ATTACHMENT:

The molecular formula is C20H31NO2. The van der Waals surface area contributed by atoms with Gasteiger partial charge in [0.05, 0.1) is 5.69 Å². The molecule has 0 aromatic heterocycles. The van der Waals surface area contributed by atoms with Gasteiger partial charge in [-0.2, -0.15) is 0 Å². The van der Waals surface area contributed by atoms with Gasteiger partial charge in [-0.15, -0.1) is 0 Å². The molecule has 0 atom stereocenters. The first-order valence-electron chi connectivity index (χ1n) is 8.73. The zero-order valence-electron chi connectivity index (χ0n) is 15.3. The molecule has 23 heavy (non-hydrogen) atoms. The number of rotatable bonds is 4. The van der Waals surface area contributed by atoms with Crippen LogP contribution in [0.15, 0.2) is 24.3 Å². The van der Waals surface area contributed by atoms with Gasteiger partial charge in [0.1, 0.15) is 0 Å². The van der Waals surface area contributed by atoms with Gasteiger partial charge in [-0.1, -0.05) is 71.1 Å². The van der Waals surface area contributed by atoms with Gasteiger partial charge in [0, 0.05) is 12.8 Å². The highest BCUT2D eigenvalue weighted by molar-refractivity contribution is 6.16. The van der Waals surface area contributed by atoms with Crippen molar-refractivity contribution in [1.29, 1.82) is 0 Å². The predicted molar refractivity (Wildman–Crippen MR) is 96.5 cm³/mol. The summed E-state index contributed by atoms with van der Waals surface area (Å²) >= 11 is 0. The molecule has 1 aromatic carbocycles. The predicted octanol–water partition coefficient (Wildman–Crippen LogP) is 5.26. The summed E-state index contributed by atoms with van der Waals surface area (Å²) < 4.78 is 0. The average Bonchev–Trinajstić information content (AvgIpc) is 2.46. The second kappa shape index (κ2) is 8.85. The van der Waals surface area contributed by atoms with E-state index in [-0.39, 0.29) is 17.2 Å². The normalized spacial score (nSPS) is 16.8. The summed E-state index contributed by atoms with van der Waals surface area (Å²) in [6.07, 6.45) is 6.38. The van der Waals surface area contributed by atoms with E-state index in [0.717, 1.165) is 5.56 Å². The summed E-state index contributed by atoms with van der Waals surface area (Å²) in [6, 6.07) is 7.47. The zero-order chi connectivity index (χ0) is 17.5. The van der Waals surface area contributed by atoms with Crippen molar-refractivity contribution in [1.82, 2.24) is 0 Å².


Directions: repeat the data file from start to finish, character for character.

The molecular formula is C20H31NO2. The van der Waals surface area contributed by atoms with Gasteiger partial charge in [0.05, 0.1) is 5.69 Å². The molecule has 0 aromatic heterocycles. The van der Waals surface area contributed by atoms with Gasteiger partial charge in [-0.2, -0.15) is 0 Å². The van der Waals surface area contributed by atoms with Gasteiger partial charge in [-0.15, -0.1) is 0 Å². The molecule has 0 atom stereocenters. The first-order valence-electron chi connectivity index (χ1n) is 8.73. The zero-order valence-electron chi connectivity index (χ0n) is 15.3. The molecule has 23 heavy (non-hydrogen) atoms. The number of rotatable bonds is 4. The van der Waals surface area contributed by atoms with Crippen LogP contribution in [0.15, 0.2) is 24.3 Å². The van der Waals surface area contributed by atoms with Gasteiger partial charge in [0.1, 0.15) is 0 Å². The van der Waals surface area contributed by atoms with Gasteiger partial charge in [-0.1, -0.05) is 71.1 Å². The van der Waals surface area contributed by atoms with Gasteiger partial charge in [0, 0.05) is 12.8 Å². The highest BCUT2D eigenvalue weighted by molar-refractivity contribution is 6.16. The van der Waals surface area contributed by atoms with Crippen molar-refractivity contribution in [1.29, 1.82) is 0 Å². The predicted molar refractivity (Wildman–Crippen MR) is 96.5 cm³/mol. The summed E-state index contributed by atoms with van der Waals surface area (Å²) >= 11 is 0. The molecule has 1 aromatic carbocycles. The predicted octanol–water partition coefficient (Wildman–Crippen LogP) is 5.26. The summed E-state index contributed by atoms with van der Waals surface area (Å²) < 4.78 is 0. The average Bonchev–Trinajstić information content (AvgIpc) is 2.46. The second kappa shape index (κ2) is 8.85. The van der Waals surface area contributed by atoms with E-state index in [-0.39, 0.29) is 17.2 Å². The normalized spacial score (nSPS) is 16.8. The summed E-state index contributed by atoms with van der Waals surface area (Å²) in [6.07, 6.45) is 6.38. The van der Waals surface area contributed by atoms with E-state index in [0.717, 1.165) is 5.56 Å². The summed E-state index contributed by atoms with van der Waals surface area (Å²) in [6, 6.07) is 7.47. The zero-order chi connectivity index (χ0) is 17.5. The van der Waals surface area contributed by atoms with Crippen molar-refractivity contribution in [1.82, 2.24) is 0 Å².